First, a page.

Then, how about the information on the device? If any personal health information is on the device, it really should be protected and secured, encrypted, for example. In general, staff members need to know how to avoid common mistakes when using mobile devices like downloading apps or going to websites that are more likely to be infected.

    Mr Rodriguez: I appreciate you alluding to the idea of these are common-sense steps. There's nothing exotic, nothing hyper-technical. We're really talking about common steps that you would take in your ordinary day-to-day life to protect anything that you want to protect.

  • Slide 11.

    Slide 11.

    (Enlarge Slide)
  • Let's summarize a bit. A point that I would like to make is that the HIPAA Privacy and Security Rules are meant to be more than binders on a shelf. They're meant to be a living, breathing process.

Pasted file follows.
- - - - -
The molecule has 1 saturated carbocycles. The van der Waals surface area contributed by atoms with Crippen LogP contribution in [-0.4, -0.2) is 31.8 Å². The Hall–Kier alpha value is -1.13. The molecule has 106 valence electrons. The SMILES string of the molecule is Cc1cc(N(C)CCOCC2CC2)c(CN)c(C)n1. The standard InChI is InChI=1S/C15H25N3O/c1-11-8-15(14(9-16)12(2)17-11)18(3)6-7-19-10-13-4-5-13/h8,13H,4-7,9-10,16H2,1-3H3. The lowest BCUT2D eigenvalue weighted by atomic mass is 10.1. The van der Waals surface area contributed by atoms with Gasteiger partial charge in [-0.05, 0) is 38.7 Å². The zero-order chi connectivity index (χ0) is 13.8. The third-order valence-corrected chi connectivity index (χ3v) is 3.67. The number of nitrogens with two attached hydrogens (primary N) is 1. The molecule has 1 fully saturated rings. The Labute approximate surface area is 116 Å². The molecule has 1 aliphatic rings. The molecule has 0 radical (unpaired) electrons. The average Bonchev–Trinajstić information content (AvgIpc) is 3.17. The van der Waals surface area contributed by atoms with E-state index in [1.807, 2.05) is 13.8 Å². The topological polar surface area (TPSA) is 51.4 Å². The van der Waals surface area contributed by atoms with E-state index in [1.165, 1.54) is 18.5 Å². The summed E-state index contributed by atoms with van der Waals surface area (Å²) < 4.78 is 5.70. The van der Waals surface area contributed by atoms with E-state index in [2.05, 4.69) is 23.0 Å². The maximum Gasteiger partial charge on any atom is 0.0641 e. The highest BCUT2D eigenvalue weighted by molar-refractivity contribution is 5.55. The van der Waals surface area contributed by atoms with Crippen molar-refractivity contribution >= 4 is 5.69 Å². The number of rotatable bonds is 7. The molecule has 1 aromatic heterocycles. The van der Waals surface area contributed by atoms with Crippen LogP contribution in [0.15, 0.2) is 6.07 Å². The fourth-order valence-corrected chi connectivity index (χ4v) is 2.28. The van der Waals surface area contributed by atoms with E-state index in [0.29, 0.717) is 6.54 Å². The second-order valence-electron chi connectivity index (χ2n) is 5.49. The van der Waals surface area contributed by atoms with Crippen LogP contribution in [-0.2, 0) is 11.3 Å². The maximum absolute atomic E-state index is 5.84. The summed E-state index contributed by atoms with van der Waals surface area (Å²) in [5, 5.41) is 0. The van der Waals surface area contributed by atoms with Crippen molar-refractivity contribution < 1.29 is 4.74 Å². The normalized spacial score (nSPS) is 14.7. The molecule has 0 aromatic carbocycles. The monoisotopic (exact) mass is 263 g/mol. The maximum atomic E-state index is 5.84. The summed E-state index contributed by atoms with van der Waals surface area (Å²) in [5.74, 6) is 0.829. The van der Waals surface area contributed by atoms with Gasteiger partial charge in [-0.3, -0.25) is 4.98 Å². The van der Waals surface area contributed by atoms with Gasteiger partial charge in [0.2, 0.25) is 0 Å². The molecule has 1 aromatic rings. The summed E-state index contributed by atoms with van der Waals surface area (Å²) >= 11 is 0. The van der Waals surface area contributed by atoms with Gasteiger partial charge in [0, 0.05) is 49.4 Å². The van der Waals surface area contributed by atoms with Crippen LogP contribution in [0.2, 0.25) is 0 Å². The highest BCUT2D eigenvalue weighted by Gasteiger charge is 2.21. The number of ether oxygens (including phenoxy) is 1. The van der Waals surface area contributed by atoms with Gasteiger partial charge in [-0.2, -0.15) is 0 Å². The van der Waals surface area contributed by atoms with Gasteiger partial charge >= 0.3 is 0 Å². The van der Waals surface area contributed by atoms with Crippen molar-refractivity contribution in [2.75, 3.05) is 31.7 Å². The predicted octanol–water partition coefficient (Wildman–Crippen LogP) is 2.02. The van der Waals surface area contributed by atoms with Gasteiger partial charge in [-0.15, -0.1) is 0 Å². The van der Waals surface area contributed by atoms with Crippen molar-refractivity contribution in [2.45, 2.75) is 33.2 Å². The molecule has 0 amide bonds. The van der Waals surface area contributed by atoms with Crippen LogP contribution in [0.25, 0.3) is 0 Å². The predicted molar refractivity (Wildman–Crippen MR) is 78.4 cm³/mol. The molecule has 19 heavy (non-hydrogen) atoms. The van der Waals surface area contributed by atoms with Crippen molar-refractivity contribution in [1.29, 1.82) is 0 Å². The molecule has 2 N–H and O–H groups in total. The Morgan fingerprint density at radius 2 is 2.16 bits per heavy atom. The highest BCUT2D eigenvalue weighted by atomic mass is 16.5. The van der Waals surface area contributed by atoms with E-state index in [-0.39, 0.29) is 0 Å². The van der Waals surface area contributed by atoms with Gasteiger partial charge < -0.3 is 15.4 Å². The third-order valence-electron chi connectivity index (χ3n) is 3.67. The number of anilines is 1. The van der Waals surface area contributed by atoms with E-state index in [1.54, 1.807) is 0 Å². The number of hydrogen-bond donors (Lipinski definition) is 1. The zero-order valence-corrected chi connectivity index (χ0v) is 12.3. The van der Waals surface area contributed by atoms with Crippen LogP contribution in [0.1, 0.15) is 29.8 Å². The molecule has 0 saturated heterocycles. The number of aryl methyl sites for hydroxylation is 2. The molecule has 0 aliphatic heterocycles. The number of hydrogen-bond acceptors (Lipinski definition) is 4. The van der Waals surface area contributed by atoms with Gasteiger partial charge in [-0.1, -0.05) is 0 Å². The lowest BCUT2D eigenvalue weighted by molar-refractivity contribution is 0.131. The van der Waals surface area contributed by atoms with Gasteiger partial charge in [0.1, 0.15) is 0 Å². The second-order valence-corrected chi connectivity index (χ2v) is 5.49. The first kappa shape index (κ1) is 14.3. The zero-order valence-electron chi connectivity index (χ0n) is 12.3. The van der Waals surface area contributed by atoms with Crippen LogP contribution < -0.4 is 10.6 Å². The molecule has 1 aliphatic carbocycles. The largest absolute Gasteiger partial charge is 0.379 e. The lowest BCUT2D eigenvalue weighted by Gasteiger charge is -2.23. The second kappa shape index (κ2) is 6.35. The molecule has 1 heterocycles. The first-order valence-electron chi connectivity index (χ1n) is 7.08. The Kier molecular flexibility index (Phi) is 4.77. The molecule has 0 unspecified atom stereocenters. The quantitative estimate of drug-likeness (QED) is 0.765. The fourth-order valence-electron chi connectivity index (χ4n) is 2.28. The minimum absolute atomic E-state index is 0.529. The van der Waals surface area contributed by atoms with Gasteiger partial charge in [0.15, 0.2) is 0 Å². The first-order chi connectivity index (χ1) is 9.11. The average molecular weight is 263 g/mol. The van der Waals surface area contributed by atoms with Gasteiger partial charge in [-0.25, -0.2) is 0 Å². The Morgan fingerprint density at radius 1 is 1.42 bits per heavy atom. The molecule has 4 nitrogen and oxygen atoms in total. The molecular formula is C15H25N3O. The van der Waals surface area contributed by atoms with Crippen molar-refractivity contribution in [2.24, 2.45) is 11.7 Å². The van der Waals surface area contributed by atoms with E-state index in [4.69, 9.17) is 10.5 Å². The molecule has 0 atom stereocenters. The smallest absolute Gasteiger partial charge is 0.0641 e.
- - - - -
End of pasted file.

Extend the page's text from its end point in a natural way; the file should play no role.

Dr Mostashari: It is also part of "meaningful use." I know a lot of providers are engaging and moving toward the meaningful use requirements and it does require that you pay particular attention to documenting your security assessment in light of the changes that are taking place, keeping that up to date, and reviewing and mitigating any risks that would be found.

    Mr Rodriguez: This all takes diligence. It is not meant to overwhelm your practice but there is a little of work involved. It is critical because it is all about your patients' trust, as you have said.

    We have a lot of information that our offices have made available to providers. That can be found at Mobile Health Security: Mobile Health Device Privacy and Security, a wonderful tool that I recommend providers visit. Our own website, the HHS Office for Civil Rights contains additional detailed tools and guidance.

    Farzad, it was a real treat working with you today and discussing this topic.

    Dr. Mostashari: Thanks for the partnership.

  • Slide 12.

    Slide 12.

    (Enlarge Slide)
  • Dr. Rodriguez: Thank you all for participating in this activity. You may now take the CME posttest by clicking on the "Earn CME Credit" link. Please also take a moment to complete the program evaluation that follows.

  • Slide 13.

    Slide 13.

    (Enlarge Slide)

This transcript has been edited for style and clarity.